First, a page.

relying upon facts in Solex Laboratories, Inc. v. Plastic Contact Lens Co., 268 F.2d 637, 640 (7th Cir. 1959)Summary of this case from Barris/Fraser Enterprises v. Goodson-Todman Enterprises, Ltd.
Civ. No. 60-107.
September 7, 1961.
Koerner, Young, McColloch Dezendorf, James C. Dezendorf, Portland, Or., Bair, Freeman Molinare, W.M. Van Sciver, Chicago, Ill., for plaintiffs.
Pendergrass, Spackman, Bullivant Wright, R. R. Bullivant and Patrick Ford, Portland, Or., Mason Graham, Collins Mason, William Graham, Los Angeles, Cal., for defendants.
Plaintiffs charge that defendant George H. Butterfield, Sr., has infringed on what is commonly known as the Touhy Patent, dealing with contact lenses for the human eye. The cause is before the Court on said defendants' motion for a temporary injunction restraining plaintiffs from instituting actions in other jurisdictions against licensees of the defendants, in which said licensees are charged with infringement of said patent, and enjoining plaintiffs from notifying members of the trade that corneal contact lenses constructed in accordance with defendants' patent infringe on the patent owned by plaintiffs. In support of the motion the defendants have produced evidence that subsequent to the filing of this cause the plaintiffs commenced two additional actions, one in Virginia and one in Texas, against certain licensees of the defendants, charging infringement of the Touhy Patent. At the hearing the defendants produced substantial evidence of the mailing by plaintiffs to members of the ocular trade of a series of threatening letters and circulars which in effect notified said members that the corneal contact lenses constructed in accordance with defendants' patent infringed on the Touhy Patent. The motion of defendants presents three principal questions:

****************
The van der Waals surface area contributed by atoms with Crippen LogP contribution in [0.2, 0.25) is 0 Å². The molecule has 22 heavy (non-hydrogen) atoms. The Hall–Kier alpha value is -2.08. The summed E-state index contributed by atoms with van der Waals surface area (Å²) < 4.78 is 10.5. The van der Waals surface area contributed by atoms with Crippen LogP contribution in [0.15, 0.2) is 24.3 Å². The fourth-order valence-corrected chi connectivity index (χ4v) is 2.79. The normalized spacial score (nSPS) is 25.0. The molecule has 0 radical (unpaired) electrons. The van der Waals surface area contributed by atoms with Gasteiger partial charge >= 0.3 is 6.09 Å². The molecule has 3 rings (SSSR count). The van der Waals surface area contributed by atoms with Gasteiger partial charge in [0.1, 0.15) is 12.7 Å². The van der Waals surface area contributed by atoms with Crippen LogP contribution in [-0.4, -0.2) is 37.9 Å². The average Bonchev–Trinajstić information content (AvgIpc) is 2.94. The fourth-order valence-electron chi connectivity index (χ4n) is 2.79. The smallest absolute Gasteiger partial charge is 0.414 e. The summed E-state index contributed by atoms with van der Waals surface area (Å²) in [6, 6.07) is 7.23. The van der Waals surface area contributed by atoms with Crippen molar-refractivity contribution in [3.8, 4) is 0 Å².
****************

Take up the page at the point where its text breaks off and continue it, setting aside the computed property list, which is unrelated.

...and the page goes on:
(1) Should plaintiffs be restrained from circularizing writing, advertising, or in any manner threatening or harassing the members of the ocular trade, or stating or implying to the trade or public that all contact lenses of the corneal variety are an infringement on the Touhy Patent, or
(2) Should plaintiffs be restrained from prosecuting pending actions against licensees of defendants, or
(3) Should plaintiffs be enjoined from prosecuting future actions against licensees of defendants.
1. Solex was the original party plaintiff in this cause. During the early stages of the proceeding it developed that Plastic had purchased all rights of Solex in the Touhy Patent and was joined as a party plaintiff. This transfer is noteworthy when we recognize that the plaintiffs were recently involved in litigation against each other presenting problems which were practically identical with those here presented. Solex Laboratories, Inc. v. Plastic Contact Lens Co., 7 Cir., 1959, 268 F.2d 637. Also of importance is the fact that Plastic was and is a licensee under the Butterfield patent and has been such a licensee for many years. While the material which was circulated in the Solex Laboratories, Inc. v. Plastic Contact Lens Co. case was more all-inclusive than the literature used by plaintiffs in this case, it remains as a fact that plaintiffs continued to carry on activities in circularizing the trade quite similar to those condemned by the Court, at the request of Plastic, in Solex Laboratories, Inc. v. Plastic Contact Lens Co., supra. It seems quite clear that the parties should not be permitted to conduct such activities and possibly impair or destroy rights, the exercise of which is the major point in controversy in this litigation. Defendants are entitled to prevail on the first point of the motion.